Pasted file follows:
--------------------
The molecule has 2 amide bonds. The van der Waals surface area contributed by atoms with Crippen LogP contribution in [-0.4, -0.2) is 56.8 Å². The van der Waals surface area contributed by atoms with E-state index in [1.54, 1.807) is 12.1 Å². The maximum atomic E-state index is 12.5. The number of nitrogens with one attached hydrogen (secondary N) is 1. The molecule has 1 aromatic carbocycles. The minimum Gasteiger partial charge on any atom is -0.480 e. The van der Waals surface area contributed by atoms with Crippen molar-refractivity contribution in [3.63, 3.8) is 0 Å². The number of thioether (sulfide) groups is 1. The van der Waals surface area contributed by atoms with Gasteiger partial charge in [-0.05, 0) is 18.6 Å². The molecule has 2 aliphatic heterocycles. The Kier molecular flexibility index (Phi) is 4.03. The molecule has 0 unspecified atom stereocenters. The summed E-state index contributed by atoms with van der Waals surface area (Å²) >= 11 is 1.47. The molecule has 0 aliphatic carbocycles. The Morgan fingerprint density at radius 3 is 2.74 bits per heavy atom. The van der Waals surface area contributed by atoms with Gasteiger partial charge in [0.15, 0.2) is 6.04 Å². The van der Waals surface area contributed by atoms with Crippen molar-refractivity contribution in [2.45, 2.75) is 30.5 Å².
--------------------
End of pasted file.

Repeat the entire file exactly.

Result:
The molecule has 2 amide bonds. The van der Waals surface area contributed by atoms with Crippen LogP contribution in [-0.4, -0.2) is 56.8 Å². The van der Waals surface area contributed by atoms with E-state index in [1.54, 1.807) is 12.1 Å². The maximum atomic E-state index is 12.5. The number of nitrogens with one attached hydrogen (secondary N) is 1. The molecule has 1 aromatic carbocycles. The minimum Gasteiger partial charge on any atom is -0.480 e. The van der Waals surface area contributed by atoms with Crippen molar-refractivity contribution in [3.63, 3.8) is 0 Å². The number of thioether (sulfide) groups is 1. The van der Waals surface area contributed by atoms with Gasteiger partial charge in [-0.05, 0) is 18.6 Å². The molecule has 2 aliphatic heterocycles. The Kier molecular flexibility index (Phi) is 4.03. The molecule has 0 unspecified atom stereocenters. The summed E-state index contributed by atoms with van der Waals surface area (Å²) >= 11 is 1.47. The molecule has 0 aliphatic carbocycles. The Morgan fingerprint density at radius 3 is 2.74 bits per heavy atom. The van der Waals surface area contributed by atoms with Gasteiger partial charge in [0.15, 0.2) is 6.04 Å². The van der Waals surface area contributed by atoms with Crippen molar-refractivity contribution in [2.45, 2.75) is 30.5 Å².